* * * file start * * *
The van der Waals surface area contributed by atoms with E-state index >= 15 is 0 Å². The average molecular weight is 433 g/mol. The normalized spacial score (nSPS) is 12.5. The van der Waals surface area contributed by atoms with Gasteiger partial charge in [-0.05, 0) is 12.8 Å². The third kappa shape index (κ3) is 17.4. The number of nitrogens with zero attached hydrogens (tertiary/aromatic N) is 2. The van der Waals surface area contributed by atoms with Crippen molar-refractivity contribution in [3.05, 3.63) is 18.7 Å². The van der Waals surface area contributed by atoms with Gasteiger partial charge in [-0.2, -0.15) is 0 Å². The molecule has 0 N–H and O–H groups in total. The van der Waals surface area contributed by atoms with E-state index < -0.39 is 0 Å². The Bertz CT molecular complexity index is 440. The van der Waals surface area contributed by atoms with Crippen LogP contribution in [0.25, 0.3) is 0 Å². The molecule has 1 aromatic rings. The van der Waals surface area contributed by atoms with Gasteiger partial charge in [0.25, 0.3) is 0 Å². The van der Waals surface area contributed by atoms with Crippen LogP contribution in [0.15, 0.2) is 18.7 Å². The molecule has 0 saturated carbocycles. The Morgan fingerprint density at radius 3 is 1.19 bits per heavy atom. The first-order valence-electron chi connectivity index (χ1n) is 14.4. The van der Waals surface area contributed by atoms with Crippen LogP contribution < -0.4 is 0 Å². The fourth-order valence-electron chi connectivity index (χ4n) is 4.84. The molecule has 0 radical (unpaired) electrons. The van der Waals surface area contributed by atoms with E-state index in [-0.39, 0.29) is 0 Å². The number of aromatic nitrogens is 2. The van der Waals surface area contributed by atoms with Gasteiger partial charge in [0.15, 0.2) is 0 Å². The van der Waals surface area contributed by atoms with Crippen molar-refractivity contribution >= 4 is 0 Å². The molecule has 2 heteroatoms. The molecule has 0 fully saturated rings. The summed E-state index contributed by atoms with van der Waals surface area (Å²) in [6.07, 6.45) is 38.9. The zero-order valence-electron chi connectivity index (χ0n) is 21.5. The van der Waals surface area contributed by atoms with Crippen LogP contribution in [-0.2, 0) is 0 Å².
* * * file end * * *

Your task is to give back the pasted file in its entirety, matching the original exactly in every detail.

The van der Waals surface area contributed by atoms with E-state index >= 15 is 0 Å². The average molecular weight is 433 g/mol. The normalized spacial score (nSPS) is 12.5. The van der Waals surface area contributed by atoms with Gasteiger partial charge in [-0.05, 0) is 12.8 Å². The third kappa shape index (κ3) is 17.4. The number of nitrogens with zero attached hydrogens (tertiary/aromatic N) is 2. The van der Waals surface area contributed by atoms with Crippen molar-refractivity contribution in [3.05, 3.63) is 18.7 Å². The van der Waals surface area contributed by atoms with Gasteiger partial charge in [-0.2, -0.15) is 0 Å². The molecule has 0 N–H and O–H groups in total. The van der Waals surface area contributed by atoms with E-state index < -0.39 is 0 Å². The Bertz CT molecular complexity index is 440. The van der Waals surface area contributed by atoms with Crippen LogP contribution in [0.25, 0.3) is 0 Å². The molecule has 1 aromatic rings. The van der Waals surface area contributed by atoms with Gasteiger partial charge in [0.25, 0.3) is 0 Å². The van der Waals surface area contributed by atoms with Crippen LogP contribution in [0.15, 0.2) is 18.7 Å². The molecule has 0 saturated carbocycles. The Morgan fingerprint density at radius 3 is 1.19 bits per heavy atom. The first-order valence-electron chi connectivity index (χ1n) is 14.4. The van der Waals surface area contributed by atoms with Crippen LogP contribution < -0.4 is 0 Å². The fourth-order valence-electron chi connectivity index (χ4n) is 4.84. The molecule has 0 radical (unpaired) electrons. The van der Waals surface area contributed by atoms with E-state index in [-0.39, 0.29) is 0 Å². The number of aromatic nitrogens is 2. The van der Waals surface area contributed by atoms with Gasteiger partial charge in [0.15, 0.2) is 0 Å². The van der Waals surface area contributed by atoms with Crippen molar-refractivity contribution >= 4 is 0 Å². The molecule has 2 heteroatoms. The molecule has 0 fully saturated rings. The summed E-state index contributed by atoms with van der Waals surface area (Å²) in [6.07, 6.45) is 38.9. The zero-order valence-electron chi connectivity index (χ0n) is 21.5. The van der Waals surface area contributed by atoms with Crippen LogP contribution in [-0.2, 0) is 0 Å².